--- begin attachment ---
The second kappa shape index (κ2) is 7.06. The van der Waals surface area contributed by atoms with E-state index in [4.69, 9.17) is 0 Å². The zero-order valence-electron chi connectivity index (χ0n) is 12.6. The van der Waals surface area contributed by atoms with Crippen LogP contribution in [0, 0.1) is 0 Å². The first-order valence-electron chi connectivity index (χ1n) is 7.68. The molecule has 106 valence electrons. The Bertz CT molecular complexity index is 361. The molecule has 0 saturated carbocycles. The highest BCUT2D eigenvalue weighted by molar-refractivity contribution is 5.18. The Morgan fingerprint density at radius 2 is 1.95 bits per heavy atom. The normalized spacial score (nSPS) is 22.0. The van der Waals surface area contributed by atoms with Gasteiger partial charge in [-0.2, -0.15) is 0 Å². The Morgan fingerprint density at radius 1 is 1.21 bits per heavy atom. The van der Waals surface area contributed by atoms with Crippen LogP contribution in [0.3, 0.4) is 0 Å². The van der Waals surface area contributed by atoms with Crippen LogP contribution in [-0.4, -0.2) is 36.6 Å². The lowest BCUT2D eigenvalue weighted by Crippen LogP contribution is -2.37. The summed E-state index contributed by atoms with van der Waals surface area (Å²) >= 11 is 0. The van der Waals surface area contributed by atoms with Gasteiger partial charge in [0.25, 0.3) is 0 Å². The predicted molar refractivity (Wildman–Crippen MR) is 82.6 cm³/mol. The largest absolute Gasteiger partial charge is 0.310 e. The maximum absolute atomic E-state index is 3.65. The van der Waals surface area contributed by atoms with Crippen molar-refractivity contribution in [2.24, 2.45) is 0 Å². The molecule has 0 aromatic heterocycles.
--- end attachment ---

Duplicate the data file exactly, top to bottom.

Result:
The second kappa shape index (κ2) is 7.06. The van der Waals surface area contributed by atoms with E-state index in [4.69, 9.17) is 0 Å². The zero-order valence-electron chi connectivity index (χ0n) is 12.6. The van der Waals surface area contributed by atoms with Crippen LogP contribution in [0, 0.1) is 0 Å². The first-order valence-electron chi connectivity index (χ1n) is 7.68. The molecule has 106 valence electrons. The Bertz CT molecular complexity index is 361. The molecule has 0 saturated carbocycles. The highest BCUT2D eigenvalue weighted by molar-refractivity contribution is 5.18. The Morgan fingerprint density at radius 2 is 1.95 bits per heavy atom. The normalized spacial score (nSPS) is 22.0. The van der Waals surface area contributed by atoms with Gasteiger partial charge in [-0.2, -0.15) is 0 Å². The Morgan fingerprint density at radius 1 is 1.21 bits per heavy atom. The van der Waals surface area contributed by atoms with Crippen LogP contribution in [0.3, 0.4) is 0 Å². The van der Waals surface area contributed by atoms with Crippen LogP contribution in [-0.4, -0.2) is 36.6 Å². The lowest BCUT2D eigenvalue weighted by Crippen LogP contribution is -2.37. The summed E-state index contributed by atoms with van der Waals surface area (Å²) >= 11 is 0. The van der Waals surface area contributed by atoms with Gasteiger partial charge in [0.25, 0.3) is 0 Å². The predicted molar refractivity (Wildman–Crippen MR) is 82.6 cm³/mol. The largest absolute Gasteiger partial charge is 0.310 e. The maximum absolute atomic E-state index is 3.65. The van der Waals surface area contributed by atoms with Crippen molar-refractivity contribution in [2.24, 2.45) is 0 Å². The molecule has 0 aromatic heterocycles.